What The Stanley Milgram Experiment Teaches About Authority and How to Become Better Managers

By | March 23, 2017

The results of the Stanley Milgram experiment on authority can help to teach managers about how people respond to authority and how to become a better manager as a result.

In Stanley Milgram’s experiment, conducted in 1974, he investigated the degree to which individuals would respond to authority, even if asked to do something that would harm someone else. In the experiment, the subjects, referred to as “volunteer teachers,” were told that a learner was supposed to remember pairs of words, and they were supposed to use a machine to give him a shock of increasing levels of intensity, which were supposed to help the learner better remember the word pairs. While the volunteer teachers used the machine, a researcher sat beside the volunteer. Though the learner was not actually being harmed, the learner acted as if he was experiencing more and more pain as the intensity of the shocks increased, and the teacher was led to believe these shocks might even threaten the learner’s life.

The results of the experiment were shocking because such a high percentage of the subjects continued to give the shocks, even when it appeared a shock might be lethal. Even though some volunteers initially resisted, they complied at the insistence of the researcher supervising them. Thus, the subjects went along with what the researcher told them to do, even though they believed what they were doing was wrong and some wanted to stop the experiment. Moreover, the very few subjects who left the experiment, initially cooperated as the electric shocks and pain continued before they finally resisted.

There are many parallels to this experiment in the real world, such as the German people generally going along with Hitler’s escalating attacks on the Jews and other targeted people. Another example is that the soldiers in the regime’s forces in Libya have been willing to fire on innocent civilians, although a growing number of soldiers have defected as the regime has weakened. In corporations, many employees have gone along with internal corruption rather than leave or become whistleblowers, until a government crackdown has toppled the heads of the company and then they have become witnesses, such as in Eliot Spitzer’s crackdown on Wall Street, when he was the Attorney General in New York.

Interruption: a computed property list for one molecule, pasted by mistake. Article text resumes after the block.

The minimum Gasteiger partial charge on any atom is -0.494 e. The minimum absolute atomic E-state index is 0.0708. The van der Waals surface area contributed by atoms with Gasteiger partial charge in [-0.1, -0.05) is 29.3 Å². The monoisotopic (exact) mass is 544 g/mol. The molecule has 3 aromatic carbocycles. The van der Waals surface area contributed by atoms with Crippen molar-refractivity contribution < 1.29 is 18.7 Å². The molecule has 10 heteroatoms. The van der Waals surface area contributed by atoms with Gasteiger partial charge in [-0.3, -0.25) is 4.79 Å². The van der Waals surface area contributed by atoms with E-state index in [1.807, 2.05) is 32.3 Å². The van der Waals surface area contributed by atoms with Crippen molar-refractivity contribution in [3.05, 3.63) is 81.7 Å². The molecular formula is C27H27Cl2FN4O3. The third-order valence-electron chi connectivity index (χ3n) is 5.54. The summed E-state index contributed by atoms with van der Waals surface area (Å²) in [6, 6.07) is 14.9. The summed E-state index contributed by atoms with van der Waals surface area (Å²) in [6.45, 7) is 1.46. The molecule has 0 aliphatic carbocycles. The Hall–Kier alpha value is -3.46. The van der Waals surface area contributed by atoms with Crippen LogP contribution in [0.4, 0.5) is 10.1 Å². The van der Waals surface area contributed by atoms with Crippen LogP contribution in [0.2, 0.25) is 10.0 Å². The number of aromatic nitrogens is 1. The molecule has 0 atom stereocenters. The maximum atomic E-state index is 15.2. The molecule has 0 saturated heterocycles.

What this experiment, as well as the real world parallels, teach us is that people will generally follow orders that come from someone perceived to be in a position of authority, even if those orders are harmful to others. Though people following the orders may feel the orders unjustified or harmful, they will commonly carry them out, as long as they feel that person giving the order continues to be in a position of authority over them. They are thus willing to go against their own moral compass in response to the demands of authority.

While this willingness to go along with such instructions may seem shocking to those with a strong sense of what’s right and wrong based on the morality they have learned from their parents, teachers, the church, and other authority figures while growing up, it might be viewed as a survival mechanism. That’s because those who conform to and follow the rules may be more successful at surviving and thriving in what is often an unfair, survival of the fittest type of world. They may go along to get along, and often this works as a survival strategy in society, which commonly rewards conformity.

As a manager, the results of this experiment means that employees will commonly go along with orders, even when they disagree with them or feel the instructions may have negative consequences, because they are afraid to say anything or question authority. Thus, employees may carry out policies and procedures that are counterproductive, interfere with operations, or are harmful to the organization, because they are doing what their manager has said to do, since they feel it is safer for them to do so.

Under the circumstances, knowing of this experiment, managers should make it safe for employees to raise questions about any order they feel uncomfortable with, because it might have negative consequences or goes against their feelings of what is right and wrong. To this end, managers should put in place certain procedures so that they can feel safe airing their concerns, such as being able to come to me privately to discuss a concern or being able to send a message to the manager anonymously to share a concern if they feel more comfortable sharing it that way. Another alternative would be to have an opportunity during a staff meeting for employees to raise their concerns, with the assurance there would be no negative consequences for doing so. Managers might even offer a reward as an incentive for employees bringing up concerns that result in positive changes for an improved workplace.

Source by Gini Graham Scott

Leave a Reply